Nobody ever persuaded anyone of anything by treating them as enemies and never will. Nobody ever converted anyone to his cause by preaching to the choir and never will. Heresy suppression doesn't convert anyone to orthodoxy; it merely drives the heresy underground (only persuasion can do that). Politics is not war and must not be allowed to become war (if it does, then people die). Rather, it is means by which communities and nations govern themselves and is facilitated much more by discussion than by efforts to marginalize and silence the opposition (which undermines the legitimacy of the whole system).
      John L. Ries
      • In what ways ...

        ... do you believe conservatives are exclusionary?
        P. Douglas
        • To the extent...

          ...that the attitude within the "movement" has become that if you're either for, against, or unprincipled (since I'm a lifelong political moderate, I'm definitely classified in the third category). That it is seen as demeaning and disloyal to work with outsiders on matters of common concern (it seems to be considered "fraternizing with the enemy"). That non-Conservatives, both voters and politicians are routinely demonized by commentators and their loyal followers alike (but interestingly enough, many are tolerant of people they actually know). In general, if people are wrong, they're wrong in good faith; not dishonest and certainly not evil.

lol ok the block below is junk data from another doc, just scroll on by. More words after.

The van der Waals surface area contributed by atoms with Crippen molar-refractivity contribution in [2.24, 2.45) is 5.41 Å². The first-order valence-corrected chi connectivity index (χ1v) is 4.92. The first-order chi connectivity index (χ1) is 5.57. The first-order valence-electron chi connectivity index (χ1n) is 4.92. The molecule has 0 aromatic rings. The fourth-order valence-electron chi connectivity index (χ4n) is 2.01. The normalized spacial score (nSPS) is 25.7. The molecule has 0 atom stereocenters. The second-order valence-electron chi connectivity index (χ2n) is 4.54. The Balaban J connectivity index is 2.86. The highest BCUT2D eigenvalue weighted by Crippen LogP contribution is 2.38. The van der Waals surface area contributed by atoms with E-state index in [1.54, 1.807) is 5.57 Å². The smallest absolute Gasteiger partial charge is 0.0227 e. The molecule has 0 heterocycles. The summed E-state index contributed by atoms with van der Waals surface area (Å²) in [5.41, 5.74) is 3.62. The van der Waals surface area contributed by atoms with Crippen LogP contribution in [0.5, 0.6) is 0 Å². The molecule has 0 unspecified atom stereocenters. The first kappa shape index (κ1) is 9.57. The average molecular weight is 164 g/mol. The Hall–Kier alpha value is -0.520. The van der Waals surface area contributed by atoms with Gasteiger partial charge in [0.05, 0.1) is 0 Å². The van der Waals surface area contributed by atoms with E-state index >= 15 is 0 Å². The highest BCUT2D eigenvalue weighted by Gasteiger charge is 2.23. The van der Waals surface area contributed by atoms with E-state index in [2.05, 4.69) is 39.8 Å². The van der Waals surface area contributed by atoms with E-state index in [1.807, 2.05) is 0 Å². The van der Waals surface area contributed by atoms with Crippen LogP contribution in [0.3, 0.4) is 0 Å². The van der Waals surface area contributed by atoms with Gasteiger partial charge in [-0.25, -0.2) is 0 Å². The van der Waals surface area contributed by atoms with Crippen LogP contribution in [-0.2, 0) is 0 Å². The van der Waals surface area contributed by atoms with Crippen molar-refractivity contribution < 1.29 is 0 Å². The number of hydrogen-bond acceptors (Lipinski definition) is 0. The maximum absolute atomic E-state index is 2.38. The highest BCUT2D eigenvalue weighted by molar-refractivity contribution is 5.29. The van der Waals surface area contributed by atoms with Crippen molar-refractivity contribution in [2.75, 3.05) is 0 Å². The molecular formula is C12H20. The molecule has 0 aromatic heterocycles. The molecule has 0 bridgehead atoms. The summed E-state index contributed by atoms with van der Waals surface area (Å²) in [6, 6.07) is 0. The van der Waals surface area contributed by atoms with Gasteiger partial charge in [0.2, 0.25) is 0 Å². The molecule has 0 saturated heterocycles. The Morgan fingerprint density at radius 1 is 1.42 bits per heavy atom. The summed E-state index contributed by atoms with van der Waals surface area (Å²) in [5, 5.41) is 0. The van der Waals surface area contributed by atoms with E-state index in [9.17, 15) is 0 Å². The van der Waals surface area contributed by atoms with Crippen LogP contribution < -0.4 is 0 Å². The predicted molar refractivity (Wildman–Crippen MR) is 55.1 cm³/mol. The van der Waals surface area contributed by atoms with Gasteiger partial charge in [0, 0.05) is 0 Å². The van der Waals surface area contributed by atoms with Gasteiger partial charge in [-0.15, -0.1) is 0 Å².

This is not a movement that has much interest any more in persuading outsiders of the correctness of its ideas (if you're not already in full agreement, you're not welcome). If Ronald Reagan had had that attitude, he never would have been elected Governor of California, much less President of the United States.
          John L. Ries
          • The fact you fail to

            Recognize the rabid intolerant exclusivity of the left tells me you are not, in fact, a moderate at all.
            baggins_z
          • To follow up

            You accuse conservatives of calling those they disagree with evil while the left, including those in high political office, toss around phrases like bitter clingers, teabaggers, nazis, "typical white woman", haters, and make movies about assassinating presidents, wish Supreme Court justices would eat fatty foods and die, refer to conservative women as c*nts, tw*ts, etc! etch, etc.
            baggins_z
          • Were you actually paying attention...

            ...when I was arguing at great length with those who defended Brendan Eich's ouster as CEO of Mozilla?

            Yes, there are plenty of intolerant leftists, but there are few Democratic politicians who would lose their primaries because they were seen as fraternizing with Republicans (or because they were caught soliciting crossover votes).
            John L. Ries
          • That and...

            ...just because certainly Democratic constituency groups have become exclusive and purist doesn't excuse the whole right wing of the Republican Party from becoming so.